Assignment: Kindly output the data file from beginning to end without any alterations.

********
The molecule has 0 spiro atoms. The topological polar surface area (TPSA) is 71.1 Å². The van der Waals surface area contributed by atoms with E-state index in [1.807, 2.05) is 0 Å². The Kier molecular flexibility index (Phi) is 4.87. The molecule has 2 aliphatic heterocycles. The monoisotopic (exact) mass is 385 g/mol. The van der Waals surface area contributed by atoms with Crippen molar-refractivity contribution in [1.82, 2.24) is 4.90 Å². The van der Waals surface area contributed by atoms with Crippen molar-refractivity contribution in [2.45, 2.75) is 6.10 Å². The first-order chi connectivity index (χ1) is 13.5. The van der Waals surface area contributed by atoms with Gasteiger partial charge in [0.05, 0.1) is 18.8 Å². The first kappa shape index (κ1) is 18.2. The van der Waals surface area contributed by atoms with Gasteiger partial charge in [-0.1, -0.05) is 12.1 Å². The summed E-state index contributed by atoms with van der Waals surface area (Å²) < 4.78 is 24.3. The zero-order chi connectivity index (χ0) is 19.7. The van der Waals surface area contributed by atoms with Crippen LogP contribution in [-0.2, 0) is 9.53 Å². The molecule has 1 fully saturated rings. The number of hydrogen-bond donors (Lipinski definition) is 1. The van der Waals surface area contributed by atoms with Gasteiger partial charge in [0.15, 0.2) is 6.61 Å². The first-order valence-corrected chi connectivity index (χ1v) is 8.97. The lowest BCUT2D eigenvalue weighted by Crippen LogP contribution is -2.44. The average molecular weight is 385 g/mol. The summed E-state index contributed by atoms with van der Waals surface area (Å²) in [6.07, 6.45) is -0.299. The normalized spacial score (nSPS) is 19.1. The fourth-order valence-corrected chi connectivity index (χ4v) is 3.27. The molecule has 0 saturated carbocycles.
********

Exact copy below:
The molecule has 0 spiro atoms. The topological polar surface area (TPSA) is 71.1 Å². The van der Waals surface area contributed by atoms with E-state index in [1.807, 2.05) is 0 Å². The Kier molecular flexibility index (Phi) is 4.87. The molecule has 2 aliphatic heterocycles. The monoisotopic (exact) mass is 385 g/mol. The van der Waals surface area contributed by atoms with Crippen molar-refractivity contribution in [1.82, 2.24) is 4.90 Å². The van der Waals surface area contributed by atoms with Crippen molar-refractivity contribution in [2.45, 2.75) is 6.10 Å². The first-order chi connectivity index (χ1) is 13.5. The van der Waals surface area contributed by atoms with Gasteiger partial charge in [0.05, 0.1) is 18.8 Å². The first kappa shape index (κ1) is 18.2. The van der Waals surface area contributed by atoms with Gasteiger partial charge in [-0.1, -0.05) is 12.1 Å². The summed E-state index contributed by atoms with van der Waals surface area (Å²) < 4.78 is 24.3. The zero-order chi connectivity index (χ0) is 19.7. The van der Waals surface area contributed by atoms with Crippen LogP contribution in [-0.2, 0) is 9.53 Å². The molecule has 1 fully saturated rings. The number of hydrogen-bond donors (Lipinski definition) is 1. The van der Waals surface area contributed by atoms with Gasteiger partial charge in [0.15, 0.2) is 6.61 Å². The first-order valence-corrected chi connectivity index (χ1v) is 8.97. The lowest BCUT2D eigenvalue weighted by Crippen LogP contribution is -2.44. The average molecular weight is 385 g/mol. The summed E-state index contributed by atoms with van der Waals surface area (Å²) in [6.07, 6.45) is -0.299. The normalized spacial score (nSPS) is 19.1. The fourth-order valence-corrected chi connectivity index (χ4v) is 3.27. The molecule has 0 saturated carbocycles.